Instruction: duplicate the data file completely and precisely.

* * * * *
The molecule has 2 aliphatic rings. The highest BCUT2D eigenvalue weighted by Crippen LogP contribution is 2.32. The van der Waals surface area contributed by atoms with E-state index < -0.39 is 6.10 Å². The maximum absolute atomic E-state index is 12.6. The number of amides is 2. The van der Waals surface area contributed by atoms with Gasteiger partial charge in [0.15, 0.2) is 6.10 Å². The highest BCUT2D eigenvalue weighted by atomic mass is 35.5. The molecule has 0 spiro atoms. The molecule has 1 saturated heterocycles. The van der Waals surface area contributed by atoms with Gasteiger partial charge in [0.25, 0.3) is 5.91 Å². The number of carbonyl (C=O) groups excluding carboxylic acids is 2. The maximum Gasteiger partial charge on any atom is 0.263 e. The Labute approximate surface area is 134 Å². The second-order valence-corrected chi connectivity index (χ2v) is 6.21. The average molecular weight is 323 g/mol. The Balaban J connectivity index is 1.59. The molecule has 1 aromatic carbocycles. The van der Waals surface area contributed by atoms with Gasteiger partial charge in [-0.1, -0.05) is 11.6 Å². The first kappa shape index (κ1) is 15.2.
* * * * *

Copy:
The molecule has 2 aliphatic rings. The highest BCUT2D eigenvalue weighted by Crippen LogP contribution is 2.32. The van der Waals surface area contributed by atoms with E-state index < -0.39 is 6.10 Å². The maximum absolute atomic E-state index is 12.6. The number of amides is 2. The van der Waals surface area contributed by atoms with Gasteiger partial charge in [0.15, 0.2) is 6.10 Å². The highest BCUT2D eigenvalue weighted by atomic mass is 35.5. The molecule has 0 spiro atoms. The molecule has 1 saturated heterocycles. The van der Waals surface area contributed by atoms with Gasteiger partial charge in [0.25, 0.3) is 5.91 Å². The number of carbonyl (C=O) groups excluding carboxylic acids is 2. The maximum Gasteiger partial charge on any atom is 0.263 e. The Labute approximate surface area is 134 Å². The second-order valence-corrected chi connectivity index (χ2v) is 6.21. The average molecular weight is 323 g/mol. The Balaban J connectivity index is 1.59. The molecule has 1 aromatic carbocycles. The van der Waals surface area contributed by atoms with Gasteiger partial charge in [-0.1, -0.05) is 11.6 Å². The first kappa shape index (κ1) is 15.2.